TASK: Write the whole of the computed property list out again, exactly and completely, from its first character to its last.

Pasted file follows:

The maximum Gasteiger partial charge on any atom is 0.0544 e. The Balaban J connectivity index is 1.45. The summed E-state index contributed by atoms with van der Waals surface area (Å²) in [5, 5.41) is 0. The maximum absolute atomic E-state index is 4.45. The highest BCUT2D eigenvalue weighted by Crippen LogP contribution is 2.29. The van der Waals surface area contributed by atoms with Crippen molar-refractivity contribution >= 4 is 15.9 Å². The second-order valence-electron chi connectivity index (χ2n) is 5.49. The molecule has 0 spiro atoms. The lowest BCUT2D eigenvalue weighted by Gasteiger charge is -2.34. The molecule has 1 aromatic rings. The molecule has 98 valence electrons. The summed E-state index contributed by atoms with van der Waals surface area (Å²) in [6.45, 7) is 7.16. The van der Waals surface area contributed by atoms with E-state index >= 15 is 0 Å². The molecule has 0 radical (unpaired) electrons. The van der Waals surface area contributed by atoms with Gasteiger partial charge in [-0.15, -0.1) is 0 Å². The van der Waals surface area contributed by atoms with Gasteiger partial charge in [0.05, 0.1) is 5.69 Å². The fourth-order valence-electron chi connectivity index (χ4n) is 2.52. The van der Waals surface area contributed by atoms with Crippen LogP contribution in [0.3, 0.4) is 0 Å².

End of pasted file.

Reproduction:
The maximum Gasteiger partial charge on any atom is 0.0544 e. The Balaban J connectivity index is 1.45. The summed E-state index contributed by atoms with van der Waals surface area (Å²) in [5, 5.41) is 0. The maximum absolute atomic E-state index is 4.45. The highest BCUT2D eigenvalue weighted by Crippen LogP contribution is 2.29. The van der Waals surface area contributed by atoms with Crippen molar-refractivity contribution >= 4 is 15.9 Å². The second-order valence-electron chi connectivity index (χ2n) is 5.49. The molecule has 0 spiro atoms. The lowest BCUT2D eigenvalue weighted by Gasteiger charge is -2.34. The molecule has 1 aromatic rings. The molecule has 98 valence electrons. The summed E-state index contributed by atoms with van der Waals surface area (Å²) in [6.45, 7) is 7.16. The van der Waals surface area contributed by atoms with E-state index >= 15 is 0 Å². The molecule has 0 radical (unpaired) electrons. The van der Waals surface area contributed by atoms with Gasteiger partial charge in [-0.15, -0.1) is 0 Å². The van der Waals surface area contributed by atoms with Gasteiger partial charge in [0.05, 0.1) is 5.69 Å². The fourth-order valence-electron chi connectivity index (χ4n) is 2.52. The van der Waals surface area contributed by atoms with Crippen LogP contribution in [0.3, 0.4) is 0 Å².